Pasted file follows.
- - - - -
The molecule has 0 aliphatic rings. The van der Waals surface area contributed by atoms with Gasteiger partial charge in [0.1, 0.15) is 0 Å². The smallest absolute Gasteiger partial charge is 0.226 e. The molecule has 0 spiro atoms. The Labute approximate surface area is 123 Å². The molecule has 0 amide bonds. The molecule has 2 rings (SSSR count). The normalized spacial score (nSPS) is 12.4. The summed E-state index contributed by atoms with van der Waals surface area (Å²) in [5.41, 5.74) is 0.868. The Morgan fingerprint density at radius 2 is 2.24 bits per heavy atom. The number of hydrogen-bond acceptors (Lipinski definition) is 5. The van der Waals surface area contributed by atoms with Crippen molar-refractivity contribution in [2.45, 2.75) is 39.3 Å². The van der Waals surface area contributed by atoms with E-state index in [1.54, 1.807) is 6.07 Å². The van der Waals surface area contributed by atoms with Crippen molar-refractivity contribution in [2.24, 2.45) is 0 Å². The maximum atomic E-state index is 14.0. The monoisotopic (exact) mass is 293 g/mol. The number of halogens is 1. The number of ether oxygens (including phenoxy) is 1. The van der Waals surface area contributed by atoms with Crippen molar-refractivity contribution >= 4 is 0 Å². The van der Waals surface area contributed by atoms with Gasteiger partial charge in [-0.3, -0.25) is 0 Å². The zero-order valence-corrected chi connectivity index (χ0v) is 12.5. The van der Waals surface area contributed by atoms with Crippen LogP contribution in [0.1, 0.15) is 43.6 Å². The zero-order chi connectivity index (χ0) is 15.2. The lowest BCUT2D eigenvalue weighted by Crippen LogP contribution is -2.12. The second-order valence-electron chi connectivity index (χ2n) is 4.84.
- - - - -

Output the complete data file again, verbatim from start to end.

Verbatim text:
The molecule has 0 aliphatic rings. The van der Waals surface area contributed by atoms with Gasteiger partial charge in [0.1, 0.15) is 0 Å². The smallest absolute Gasteiger partial charge is 0.226 e. The molecule has 0 spiro atoms. The Labute approximate surface area is 123 Å². The molecule has 0 amide bonds. The molecule has 2 rings (SSSR count). The normalized spacial score (nSPS) is 12.4. The summed E-state index contributed by atoms with van der Waals surface area (Å²) in [5.41, 5.74) is 0.868. The Morgan fingerprint density at radius 2 is 2.24 bits per heavy atom. The number of hydrogen-bond acceptors (Lipinski definition) is 5. The van der Waals surface area contributed by atoms with Crippen molar-refractivity contribution in [2.45, 2.75) is 39.3 Å². The van der Waals surface area contributed by atoms with E-state index in [1.54, 1.807) is 6.07 Å². The van der Waals surface area contributed by atoms with Crippen molar-refractivity contribution in [2.24, 2.45) is 0 Å². The maximum atomic E-state index is 14.0. The monoisotopic (exact) mass is 293 g/mol. The number of halogens is 1. The number of ether oxygens (including phenoxy) is 1. The van der Waals surface area contributed by atoms with Crippen molar-refractivity contribution >= 4 is 0 Å². The van der Waals surface area contributed by atoms with Gasteiger partial charge in [-0.3, -0.25) is 0 Å². The zero-order valence-corrected chi connectivity index (χ0v) is 12.5. The van der Waals surface area contributed by atoms with Crippen LogP contribution in [0.1, 0.15) is 43.6 Å². The zero-order chi connectivity index (χ0) is 15.2. The lowest BCUT2D eigenvalue weighted by Crippen LogP contribution is -2.12. The second-order valence-electron chi connectivity index (χ2n) is 4.84.